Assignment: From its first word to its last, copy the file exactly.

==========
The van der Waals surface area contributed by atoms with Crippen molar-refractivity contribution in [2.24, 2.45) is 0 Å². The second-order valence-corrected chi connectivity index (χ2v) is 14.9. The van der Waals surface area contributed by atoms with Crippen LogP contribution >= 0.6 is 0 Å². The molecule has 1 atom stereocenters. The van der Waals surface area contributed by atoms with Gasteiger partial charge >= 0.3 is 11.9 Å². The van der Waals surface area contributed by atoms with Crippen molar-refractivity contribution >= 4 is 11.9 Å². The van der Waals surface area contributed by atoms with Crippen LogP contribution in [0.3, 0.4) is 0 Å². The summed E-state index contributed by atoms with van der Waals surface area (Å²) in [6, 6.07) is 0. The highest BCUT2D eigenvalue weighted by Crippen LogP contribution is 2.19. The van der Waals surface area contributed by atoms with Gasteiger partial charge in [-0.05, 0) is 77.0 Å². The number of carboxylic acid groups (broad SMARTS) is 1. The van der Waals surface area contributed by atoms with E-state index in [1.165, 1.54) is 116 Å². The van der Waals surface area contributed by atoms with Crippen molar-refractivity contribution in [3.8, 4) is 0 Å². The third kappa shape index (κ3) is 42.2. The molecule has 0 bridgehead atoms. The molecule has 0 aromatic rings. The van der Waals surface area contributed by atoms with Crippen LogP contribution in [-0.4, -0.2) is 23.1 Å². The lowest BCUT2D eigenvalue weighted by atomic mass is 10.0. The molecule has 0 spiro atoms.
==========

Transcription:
The van der Waals surface area contributed by atoms with Crippen molar-refractivity contribution in [2.24, 2.45) is 0 Å². The second-order valence-corrected chi connectivity index (χ2v) is 14.9. The van der Waals surface area contributed by atoms with Crippen LogP contribution >= 0.6 is 0 Å². The molecule has 1 atom stereocenters. The van der Waals surface area contributed by atoms with Gasteiger partial charge >= 0.3 is 11.9 Å². The van der Waals surface area contributed by atoms with Crippen molar-refractivity contribution >= 4 is 11.9 Å². The van der Waals surface area contributed by atoms with Crippen LogP contribution in [0.3, 0.4) is 0 Å². The summed E-state index contributed by atoms with van der Waals surface area (Å²) in [6, 6.07) is 0. The highest BCUT2D eigenvalue weighted by Crippen LogP contribution is 2.19. The van der Waals surface area contributed by atoms with Gasteiger partial charge in [-0.05, 0) is 77.0 Å². The number of carboxylic acid groups (broad SMARTS) is 1. The van der Waals surface area contributed by atoms with E-state index in [1.165, 1.54) is 116 Å². The van der Waals surface area contributed by atoms with Crippen molar-refractivity contribution in [3.8, 4) is 0 Å². The third kappa shape index (κ3) is 42.2. The molecule has 0 bridgehead atoms. The molecule has 0 aromatic rings. The van der Waals surface area contributed by atoms with Crippen LogP contribution in [-0.4, -0.2) is 23.1 Å². The lowest BCUT2D eigenvalue weighted by atomic mass is 10.0. The molecule has 0 spiro atoms.